The following day we headed to the beautiful Abbaye d’Aulps, about a 10-minute drive from Morzine – or an easy (and free with the multi-pass) bus ride away if you prefer. An art installation added atmosphere to the ruined site and bilingual signage allowed us to uncover some of its fascinating history. Inside we learned more about the life of the medieval monks who inhabited the abbey and outside there was a beautiful physic garden, filled with medicinal and culinary plants. A tea room on site serves intriguing medieval herbal infusions, as well as light meals.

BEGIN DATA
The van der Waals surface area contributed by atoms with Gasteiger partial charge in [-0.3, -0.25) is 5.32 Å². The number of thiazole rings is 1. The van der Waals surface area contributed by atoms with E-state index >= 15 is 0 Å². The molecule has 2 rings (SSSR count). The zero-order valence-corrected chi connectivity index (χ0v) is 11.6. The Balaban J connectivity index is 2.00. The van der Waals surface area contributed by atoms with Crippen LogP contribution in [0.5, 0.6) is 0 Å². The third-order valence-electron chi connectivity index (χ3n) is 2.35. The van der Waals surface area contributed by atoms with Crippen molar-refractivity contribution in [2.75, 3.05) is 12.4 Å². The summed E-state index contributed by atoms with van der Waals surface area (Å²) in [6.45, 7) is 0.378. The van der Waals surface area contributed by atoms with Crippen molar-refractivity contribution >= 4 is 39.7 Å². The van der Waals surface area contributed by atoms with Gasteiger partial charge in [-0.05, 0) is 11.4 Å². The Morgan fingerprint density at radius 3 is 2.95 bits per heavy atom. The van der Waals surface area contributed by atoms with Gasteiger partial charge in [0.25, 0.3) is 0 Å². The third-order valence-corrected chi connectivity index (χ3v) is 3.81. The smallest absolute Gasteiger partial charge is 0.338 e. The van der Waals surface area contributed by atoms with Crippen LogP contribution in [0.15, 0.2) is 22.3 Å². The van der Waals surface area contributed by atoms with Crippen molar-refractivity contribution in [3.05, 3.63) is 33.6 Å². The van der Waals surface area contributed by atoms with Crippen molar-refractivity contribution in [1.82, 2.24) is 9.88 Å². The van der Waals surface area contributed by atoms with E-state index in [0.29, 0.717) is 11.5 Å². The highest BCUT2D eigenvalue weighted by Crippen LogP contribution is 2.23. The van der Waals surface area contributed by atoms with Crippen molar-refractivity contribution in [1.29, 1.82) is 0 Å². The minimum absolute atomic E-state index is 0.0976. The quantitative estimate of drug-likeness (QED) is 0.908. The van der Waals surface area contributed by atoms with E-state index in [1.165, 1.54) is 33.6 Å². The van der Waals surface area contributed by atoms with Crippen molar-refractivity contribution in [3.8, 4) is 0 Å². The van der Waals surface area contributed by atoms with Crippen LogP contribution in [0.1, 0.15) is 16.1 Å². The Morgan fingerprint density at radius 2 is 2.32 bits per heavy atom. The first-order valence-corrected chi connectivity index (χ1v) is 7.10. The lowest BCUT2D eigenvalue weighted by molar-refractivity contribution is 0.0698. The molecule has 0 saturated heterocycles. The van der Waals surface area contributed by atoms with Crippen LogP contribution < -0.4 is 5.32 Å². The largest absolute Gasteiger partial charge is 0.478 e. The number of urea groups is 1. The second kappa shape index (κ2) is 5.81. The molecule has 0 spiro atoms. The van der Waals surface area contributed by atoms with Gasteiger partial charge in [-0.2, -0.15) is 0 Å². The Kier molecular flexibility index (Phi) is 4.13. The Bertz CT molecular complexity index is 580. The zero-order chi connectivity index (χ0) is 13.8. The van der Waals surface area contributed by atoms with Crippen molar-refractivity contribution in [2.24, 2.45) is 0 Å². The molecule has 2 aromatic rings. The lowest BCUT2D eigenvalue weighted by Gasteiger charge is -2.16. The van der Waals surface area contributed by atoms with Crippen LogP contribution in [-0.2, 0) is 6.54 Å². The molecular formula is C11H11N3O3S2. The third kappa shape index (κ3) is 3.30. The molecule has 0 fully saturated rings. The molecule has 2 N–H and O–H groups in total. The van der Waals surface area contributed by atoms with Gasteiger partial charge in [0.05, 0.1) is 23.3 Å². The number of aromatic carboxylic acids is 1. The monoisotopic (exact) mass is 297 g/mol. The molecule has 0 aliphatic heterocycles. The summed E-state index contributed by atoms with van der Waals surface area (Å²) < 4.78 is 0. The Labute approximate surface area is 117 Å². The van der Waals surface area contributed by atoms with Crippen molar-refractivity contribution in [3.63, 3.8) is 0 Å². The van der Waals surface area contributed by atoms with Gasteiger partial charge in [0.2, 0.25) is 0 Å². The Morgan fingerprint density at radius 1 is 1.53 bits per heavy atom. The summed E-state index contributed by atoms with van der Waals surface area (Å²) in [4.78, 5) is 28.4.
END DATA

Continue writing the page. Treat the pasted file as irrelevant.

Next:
Abbaye d’Aulps

Abbaye d’Aulps © OT Morzine-Avoriaz

Explore on foot

Later that day, we booked a guided walk with cheese as its goal, something I can fully get behind. It started at the peaceful and atmospheric Lac des Mines d’Or. The chances of finding the gold they are named for are slim, but our wonderful guide, Émilie, made the walk through the forest and up to the farm fascinating.

We learned about lots of alpine plants and their use in food, medicine and – of course – local liqueurs. And the cheese did not disappoint. The local farmer/ producer, explained how he makes various different cheeses on site to sell locally. These include the traditional Tomme de Savoie, a smooth, rich hard cheese, and Chevrotin, a goat’s cheese with a distinctively sharp and creamy taste.